consists of reads with 5 second timeouts (the GIL is released
during the read).

Roger

Jul 18 '05 #14

P: n/a
Roger Binns wrote:
It works just *great* with wxPython. There are a few objects
which need a little care since they only live on the C stack
(mouse events for instance),

I don't understand how that is relevant. Do I have to recompile
wxPython to use stackless? You also didn't mention anything
about the other libraries (win32all, pySerial, m2crypto, libusb)


I answered about the stuff I tried. Ok, I forgot win32all,
it works fine, too.

No, wxPython doesn't need to get recompiled, but mouse events
are dead when the stack is moved away, so you have to create
extra objects before handling the event in a different tasklet.
Also, does stackless work with threads? I use a seperate
thread to do serial port stuff, and need to have the user
interface running at the same time. The serial port stuff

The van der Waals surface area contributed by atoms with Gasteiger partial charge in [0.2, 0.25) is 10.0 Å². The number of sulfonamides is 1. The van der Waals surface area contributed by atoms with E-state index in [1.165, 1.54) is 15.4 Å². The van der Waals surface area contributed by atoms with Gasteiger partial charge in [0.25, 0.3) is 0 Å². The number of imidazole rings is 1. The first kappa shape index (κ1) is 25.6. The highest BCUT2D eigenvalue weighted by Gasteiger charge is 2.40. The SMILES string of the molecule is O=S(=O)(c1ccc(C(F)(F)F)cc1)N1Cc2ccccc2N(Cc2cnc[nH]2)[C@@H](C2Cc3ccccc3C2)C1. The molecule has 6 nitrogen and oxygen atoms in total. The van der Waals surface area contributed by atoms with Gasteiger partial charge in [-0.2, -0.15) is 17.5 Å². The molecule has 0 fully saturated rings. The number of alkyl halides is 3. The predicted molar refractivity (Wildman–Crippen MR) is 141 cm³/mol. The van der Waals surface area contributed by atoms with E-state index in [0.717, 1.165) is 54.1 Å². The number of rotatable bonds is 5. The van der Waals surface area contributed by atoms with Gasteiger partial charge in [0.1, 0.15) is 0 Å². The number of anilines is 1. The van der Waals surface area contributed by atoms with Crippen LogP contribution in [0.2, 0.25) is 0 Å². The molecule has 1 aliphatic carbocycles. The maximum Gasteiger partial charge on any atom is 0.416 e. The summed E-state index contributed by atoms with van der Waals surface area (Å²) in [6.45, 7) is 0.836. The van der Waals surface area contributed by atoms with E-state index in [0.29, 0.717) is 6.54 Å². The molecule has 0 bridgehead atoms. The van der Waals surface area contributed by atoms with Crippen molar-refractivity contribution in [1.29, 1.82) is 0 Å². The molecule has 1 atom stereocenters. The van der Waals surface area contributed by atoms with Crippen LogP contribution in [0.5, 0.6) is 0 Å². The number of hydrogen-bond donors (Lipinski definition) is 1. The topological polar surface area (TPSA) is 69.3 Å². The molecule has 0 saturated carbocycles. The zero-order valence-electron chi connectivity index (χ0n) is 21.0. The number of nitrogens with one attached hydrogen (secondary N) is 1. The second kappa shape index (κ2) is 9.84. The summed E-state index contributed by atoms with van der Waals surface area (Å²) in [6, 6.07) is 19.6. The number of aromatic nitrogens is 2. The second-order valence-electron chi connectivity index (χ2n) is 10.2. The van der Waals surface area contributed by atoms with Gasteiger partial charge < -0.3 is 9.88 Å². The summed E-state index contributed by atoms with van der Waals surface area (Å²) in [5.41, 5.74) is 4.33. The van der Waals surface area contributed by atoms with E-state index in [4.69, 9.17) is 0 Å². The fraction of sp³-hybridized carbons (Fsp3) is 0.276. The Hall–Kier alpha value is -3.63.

consists of reads with 5 second timeouts (the GIL is released
during the read).


Yes it does. At the moment, threads are just ignored, and each
has its independent list of tasklets. This si going to change, since
I will write channels for inter-thread communication, and tasklets
which are nomading across threads.

ciao - chris
--
Christian Tismer :^) <mailto:ti****@stackless.com>
Mission Impossible 5oftware : Have a break! Take a ride on Python's
Johannes-Niemeyer-Weg 9a : *Starship* http://starship.python.net/
14109 Berlin : PGP key -> http://wwwkeys.pgp.net/
work +49 30 89 09 53 34 home +49 30 802 86 56 mobile +49 173 24 18 776
PGP 0x57F3BF04 9064 F4E1 D754 C2FF 1619 305B C09C 5A3B 57F3 BF04
whom do you want to sponsor today? http://www.stackless.com/
Jul 18 '05 #15